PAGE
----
Posts Tagged ‘validation’

Tools for validating your website

Wednesday, May 27th, 2015 | Programming, Tech

There are some great online tools for validating that your website is looking and working well. Of course there are loads of these and many of them we’ve been using for years. Below though, I’ve listed a few I’ve been using the most in recent times or that are often overlooked.

W3C validator

An oldie but a goodie. The W3C validator ensures that your mark-up is valid. This is good for two reasons. One, it will find any problems, missing closing, tags, etc, that may be causing weird problems. Two, it will also point out stuff that you could be doing better like semantic tags and relevant meta tags.


Mobile friendly checker

Google are starting to crack down on websites that do not consider mobile users. Of course we all know we should be building mobile friendly websites, indeed, it should be mobile first these days! But it is hard to debug sometimes, especially given the fragmentation of devices.

Luckily Google now provides a tool that will give you a pass and fail, as well as showing you a preview of the site on an Android device. It’s not perfect, sometimes it fails to load assets and you have to come back later, but it is still an awesome tool.

Google Developers testing tool

Over on the Leeds Restaurant Guide we expose our reviews using the hreview schema. This means that sites like Google can see what ratings we give restaurants and put them directly in the search results. To check it is working correctly, you can use Google’s testing tool.

Facebook Debugger

Recently I wrote about the Open Graph protocol which allows you to tell social networks (mostly Facebook) what titles, images and descriptions you want it to use when sharing a web page.

Facebook have a debugging tool to test your tags are working.

Using the Symfony2 Validator component outside the framework

Wednesday, June 20th, 2012 | Limited, Programming

Symfony2 has a very nice Validator component for data validation. As with most of the components, it can be used outside of the framework, but unfortunately, the documentation on how to do this is rather lacking. Indeed, even using it within Symfony but outside the controller can be difficult and this is made especially difficult if you’re using Propel because you can’t use annotations.

However, it can be done, and this tutorial will show you how.

When using the validation component somewhere other than in a Symfony2 controller (be that in an entirely different project, or just in a custom class inside the framework), the problem is that you don’t have access to the service container. So we need to create the object for ourselves.

Lets start by importing the namespace into our class.

use Symfony\Component\Validator as Validator;

This will give us quick and easy access to the Validator classes. Now we can use the ValidatorFactory to generate a validation object.

$factory = Validator\ValidatorFactory::buildDefault();
$validator = $factory->getValidator();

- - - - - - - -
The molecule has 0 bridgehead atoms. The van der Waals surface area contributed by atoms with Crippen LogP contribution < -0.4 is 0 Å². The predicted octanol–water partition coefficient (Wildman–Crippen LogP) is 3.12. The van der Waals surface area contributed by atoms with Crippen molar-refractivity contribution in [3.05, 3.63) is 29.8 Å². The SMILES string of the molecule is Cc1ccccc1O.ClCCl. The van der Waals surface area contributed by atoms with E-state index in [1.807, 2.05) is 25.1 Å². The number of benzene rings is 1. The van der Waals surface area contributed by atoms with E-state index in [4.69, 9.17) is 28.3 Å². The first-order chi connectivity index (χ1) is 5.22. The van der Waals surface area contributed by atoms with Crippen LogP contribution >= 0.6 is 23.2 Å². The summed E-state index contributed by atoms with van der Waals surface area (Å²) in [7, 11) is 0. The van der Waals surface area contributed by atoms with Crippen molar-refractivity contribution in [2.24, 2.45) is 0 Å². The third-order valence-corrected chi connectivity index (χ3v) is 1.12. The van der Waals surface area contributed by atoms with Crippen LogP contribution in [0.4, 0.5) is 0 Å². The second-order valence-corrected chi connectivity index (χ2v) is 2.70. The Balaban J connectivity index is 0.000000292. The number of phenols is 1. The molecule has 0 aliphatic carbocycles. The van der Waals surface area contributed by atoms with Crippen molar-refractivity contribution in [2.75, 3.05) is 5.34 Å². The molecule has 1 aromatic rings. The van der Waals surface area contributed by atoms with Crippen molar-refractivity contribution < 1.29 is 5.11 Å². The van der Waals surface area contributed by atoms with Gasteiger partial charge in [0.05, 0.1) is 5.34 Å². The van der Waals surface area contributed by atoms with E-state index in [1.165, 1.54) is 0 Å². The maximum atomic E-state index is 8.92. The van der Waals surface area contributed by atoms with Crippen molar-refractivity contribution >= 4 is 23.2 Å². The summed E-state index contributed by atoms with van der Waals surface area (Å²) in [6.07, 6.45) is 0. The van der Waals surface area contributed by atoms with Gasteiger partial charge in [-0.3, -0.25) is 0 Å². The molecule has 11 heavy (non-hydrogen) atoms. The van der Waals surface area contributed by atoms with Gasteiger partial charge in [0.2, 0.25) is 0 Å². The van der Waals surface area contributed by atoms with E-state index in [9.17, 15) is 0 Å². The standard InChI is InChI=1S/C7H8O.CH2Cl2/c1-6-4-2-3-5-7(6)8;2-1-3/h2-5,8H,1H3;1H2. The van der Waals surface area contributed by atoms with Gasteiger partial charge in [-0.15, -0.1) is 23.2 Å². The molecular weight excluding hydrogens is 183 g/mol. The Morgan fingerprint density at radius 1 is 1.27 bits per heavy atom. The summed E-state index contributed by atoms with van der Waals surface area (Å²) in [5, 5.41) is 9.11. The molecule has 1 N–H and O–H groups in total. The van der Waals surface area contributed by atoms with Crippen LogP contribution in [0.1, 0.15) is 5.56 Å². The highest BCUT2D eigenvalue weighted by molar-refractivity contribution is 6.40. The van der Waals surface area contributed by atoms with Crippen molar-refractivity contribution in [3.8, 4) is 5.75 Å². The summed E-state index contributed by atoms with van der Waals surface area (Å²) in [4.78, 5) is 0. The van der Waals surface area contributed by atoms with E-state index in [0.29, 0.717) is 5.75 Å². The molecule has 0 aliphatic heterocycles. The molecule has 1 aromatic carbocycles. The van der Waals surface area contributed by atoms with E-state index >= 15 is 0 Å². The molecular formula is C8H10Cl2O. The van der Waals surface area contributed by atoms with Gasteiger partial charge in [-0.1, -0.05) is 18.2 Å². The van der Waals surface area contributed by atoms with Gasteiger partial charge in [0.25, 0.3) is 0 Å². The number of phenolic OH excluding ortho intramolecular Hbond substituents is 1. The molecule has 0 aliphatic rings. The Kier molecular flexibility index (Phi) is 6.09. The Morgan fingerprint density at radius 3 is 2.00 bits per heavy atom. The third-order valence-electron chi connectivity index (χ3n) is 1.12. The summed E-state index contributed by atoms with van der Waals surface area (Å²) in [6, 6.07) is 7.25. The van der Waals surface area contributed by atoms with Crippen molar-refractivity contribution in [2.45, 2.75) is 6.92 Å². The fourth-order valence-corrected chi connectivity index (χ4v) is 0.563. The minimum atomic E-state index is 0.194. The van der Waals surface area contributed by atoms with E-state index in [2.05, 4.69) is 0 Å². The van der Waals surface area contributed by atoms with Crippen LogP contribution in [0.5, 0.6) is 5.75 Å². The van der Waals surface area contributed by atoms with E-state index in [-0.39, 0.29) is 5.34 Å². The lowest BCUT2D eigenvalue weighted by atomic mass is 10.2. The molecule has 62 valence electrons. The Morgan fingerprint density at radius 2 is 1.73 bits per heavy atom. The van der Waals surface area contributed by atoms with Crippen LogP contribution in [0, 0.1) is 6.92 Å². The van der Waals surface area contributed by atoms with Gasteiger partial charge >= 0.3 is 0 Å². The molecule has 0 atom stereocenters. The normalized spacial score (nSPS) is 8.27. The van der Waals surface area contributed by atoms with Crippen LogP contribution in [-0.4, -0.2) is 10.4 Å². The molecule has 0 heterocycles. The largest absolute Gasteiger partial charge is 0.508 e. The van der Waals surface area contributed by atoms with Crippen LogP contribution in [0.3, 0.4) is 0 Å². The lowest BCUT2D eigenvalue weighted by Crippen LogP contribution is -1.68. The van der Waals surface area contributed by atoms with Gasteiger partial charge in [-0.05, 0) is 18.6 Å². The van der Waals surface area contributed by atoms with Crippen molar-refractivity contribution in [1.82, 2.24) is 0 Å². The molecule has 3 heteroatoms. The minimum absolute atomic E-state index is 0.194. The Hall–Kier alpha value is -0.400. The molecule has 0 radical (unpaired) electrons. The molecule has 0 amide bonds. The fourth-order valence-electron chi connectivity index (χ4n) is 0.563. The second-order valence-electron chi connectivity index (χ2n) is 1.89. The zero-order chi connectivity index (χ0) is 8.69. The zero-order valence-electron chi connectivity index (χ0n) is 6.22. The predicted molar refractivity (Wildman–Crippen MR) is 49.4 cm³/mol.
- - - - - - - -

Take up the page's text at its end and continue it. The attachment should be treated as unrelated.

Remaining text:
This is good. It means we now have a validation object that we can run against annotated classes. But what if we are using Propel and need to specify our validation rules in a YAML file?

$yamlFile = "../src/Acme/DemoBundle/Resources/config/validation.yml";
$factory = Validator\ValidatorFactory::buildDefault(array($yamlFile), false);
$validator = $factory->getValidator();

Now we can use the rules we specified in the YAML file to validate our Propel classes.

$violations = $validator->validate($model);

Splendid, we’re done. One further trick I’ll throw in with this post – what happens when you need to validate multiple objects and give a combined list of errors back? Because the list we get back is a custom object, we can’t just array_merge the two $violations list. But luckily, there is a function in the object to do this.

$violations = new Validator\ConstraintViolationList;
$firstViolations = $validator->validate($firstModel);
$secondViolations = $validator->validate($secondModel);

if ( count($firstViolations) > 0 ) {

if ( count($secondViolations) > 0 ) {

That will return you a single ConstraintViolationList that you can iterate through, containing errors from both models.

Symfony2 custom validation constraints

Friday, June 15th, 2012 | Limited, Programming

The Symfony2 framework comes with a really nice validation library and on top of the built in constraints that you can use you also have the ability to add your own custom constraints to perform any other validation checks you need to do.

The Cookbook has an article on how to create such a custom constraint, but unfortunately, as has happened a few times with the Symfony2 documentation, it misses out some fundamental and sometimes rather obscure step in order to get it working.

The problem is, it doesn’t tell you where to put the files. That leaves two options – either you have somewhere they need to be in order for Symfony to find them, or you need to fell Symfony where they are.

After hours of digging around, we eventually found the answer – in your validation.yml file you need to register the namespace and then reference that name when you call the validation rules.

Start by registering the namespace at the top of your validation.yml file.

  myValidator: Acme\ExampleBundle\Validator\

Lets say you have added a custom validation constraint called Postcode. When you want to invoke that from your validation rules, you need to reference the namespace you have just created.

    - myValidator:Postcode: ~

You can then use this namespace with your custom validation rules, place them in the appropriate directory (in this case src/ExampleBundle/Validator, but you can store them somewhere else if you change the namespace – remember that Symfony2 will extract the path from the namespace).